- I use a lot of old recipes.
- I bake a lot of things without gluten for my friends and family.
So, when I was asked to produce some gluten-free, nut-free, and soy-free cookies for an event this week, I thought I might as well try them again - with a St. Patrick's Day flair.
You may remember from last fall's post on Beaujolais Nouveau and Cheese Straws that I have an old-style hand-crank dough extruder. (Honestly, it is not only just like the kind I used growing up in my mom's kitchen, but it also reminds me of the Play-Doh factory that I had.)
You can see the wreath and Christmas tree in the second-to-bottom row. In the top row, you've got a butterfly, a flat cracker (because you pipe it out in long stretches, and then cut it), and something that kind of looks like a dog (or maybe a horse). In the second row, there are a star (again, for piping out long stretches and then cutting it - or at least that's how I'd use it), a camel (I think), and a pinwheel.
And - in the bottom row - you have the four plates that create playing card suits. Because, of course, most of these sets were sold in the 60s and 70s when people had formal card parties (either Bridge or Poker, probably), and would make crackers or cookies to go along with the theme.
|I've never really understood the camel. I may have to use it sometime, just because.|
|Obviously, if you're paying attention, you can see that none of these is technically a shamrock. But the "club" is awfully close - especially if you make it green. (Sorry. I probably should have prefaced that with "Spoiler Alert.")|
Honestly, this is a really straightforward recipe. Your basic "cream the butter and sugar, then add stuff" recipe. (I love recipes like this - you're in and out of the kitchen in under half an hour, if you don't include clean-up - and if you can hear the kitchen timer from other parts of the house.)
|One thing that I do like to do when coloring cookie dough: I like to add the food coloring with the other wet ingredients. It's easier to mix it in at that point, and you don't end up with the streaks you get when you add coloring to the dough.|
If you add the food coloring with the liquid ingredients, you do need to be careful how much you add. You need it to be more vibrant at this stage than what you want the final product to be, because...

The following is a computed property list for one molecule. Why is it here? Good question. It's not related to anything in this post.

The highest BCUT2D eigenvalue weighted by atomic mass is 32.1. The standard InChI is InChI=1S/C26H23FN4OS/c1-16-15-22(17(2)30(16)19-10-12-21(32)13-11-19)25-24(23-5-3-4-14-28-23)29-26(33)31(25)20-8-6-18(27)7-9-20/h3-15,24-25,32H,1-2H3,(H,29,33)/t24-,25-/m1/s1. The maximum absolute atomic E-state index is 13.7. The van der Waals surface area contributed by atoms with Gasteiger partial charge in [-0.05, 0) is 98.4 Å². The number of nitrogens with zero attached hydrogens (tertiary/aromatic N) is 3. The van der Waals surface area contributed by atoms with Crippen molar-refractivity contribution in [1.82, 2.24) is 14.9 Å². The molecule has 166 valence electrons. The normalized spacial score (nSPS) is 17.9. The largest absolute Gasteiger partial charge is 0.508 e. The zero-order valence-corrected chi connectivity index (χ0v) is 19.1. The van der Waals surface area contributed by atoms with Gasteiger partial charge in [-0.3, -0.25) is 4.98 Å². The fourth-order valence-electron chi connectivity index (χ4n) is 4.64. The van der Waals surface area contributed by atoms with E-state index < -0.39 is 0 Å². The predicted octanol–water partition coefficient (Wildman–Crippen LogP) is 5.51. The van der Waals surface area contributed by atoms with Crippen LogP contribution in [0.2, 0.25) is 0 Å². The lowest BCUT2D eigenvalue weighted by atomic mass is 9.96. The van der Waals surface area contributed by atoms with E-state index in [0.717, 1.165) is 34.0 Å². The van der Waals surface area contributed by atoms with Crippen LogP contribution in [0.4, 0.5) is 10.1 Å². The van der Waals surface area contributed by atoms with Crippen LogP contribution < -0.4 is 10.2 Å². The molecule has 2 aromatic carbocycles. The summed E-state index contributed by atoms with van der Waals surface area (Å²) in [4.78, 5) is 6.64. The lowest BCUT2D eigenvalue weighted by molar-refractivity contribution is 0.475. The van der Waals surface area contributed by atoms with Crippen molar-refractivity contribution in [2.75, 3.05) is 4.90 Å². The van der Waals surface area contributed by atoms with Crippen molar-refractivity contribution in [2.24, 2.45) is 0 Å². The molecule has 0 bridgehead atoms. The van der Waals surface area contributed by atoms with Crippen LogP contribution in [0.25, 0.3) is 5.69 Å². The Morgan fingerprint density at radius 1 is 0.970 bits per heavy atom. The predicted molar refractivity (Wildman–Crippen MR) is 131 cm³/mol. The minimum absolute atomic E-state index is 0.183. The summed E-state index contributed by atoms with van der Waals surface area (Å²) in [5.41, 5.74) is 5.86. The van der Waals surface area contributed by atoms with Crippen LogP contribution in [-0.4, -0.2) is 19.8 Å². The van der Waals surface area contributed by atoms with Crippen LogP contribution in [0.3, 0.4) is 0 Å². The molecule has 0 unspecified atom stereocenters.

...when you add in the dry ingredients, the color will be tempered by the flour. (In this case, you can see that it's also just a little yellow-er than before. That's because the 1-for-1 flour isn't quite as pure white as all-purpose flour.)
Of course, the dough in the bowl doesn't look anything like shamrocks (though that would be really cool), which means it's time to break out the cookie press!
You actually fill it through the top, and then you crank the dough down until it is just barely coming through the plate, so you can make sure it's coming through evenly.
Once you've got it going, you stand the press up (can you see the little copper guides?), and start cranking.
|Forgive me for going back in time in the next couple of photos. When I work with this process I'm always transported back to the kitchen I grew up in, so the filter on the photos seems appropriate.|
Eventually, you'll get your "place, twist, stop, lift, repeat" rhythm going, though, and eventually get to the point where you run out of dough.
|How sad does that look when it's empty? Doesn't it deserve to be used more than one month out of the year?|
|I saw them looking like this and thought "hmm... they need something."|
With gluten-free cookies, I've found that you usually want to err on the side of just a little too much dough, since they are already prone to more breakage than regular cookies.
|You can see that the "split line" is right where the leaves connect to the stem. Slightly bigger cookies come off the pan with fewer crumbles.|
And a really great hour or two of reminiscing.
Have a "family memory recipe" that you're afraid to make because you're not sure it has held up to time? Let me know and I'll see what I can do about making it and reporting back!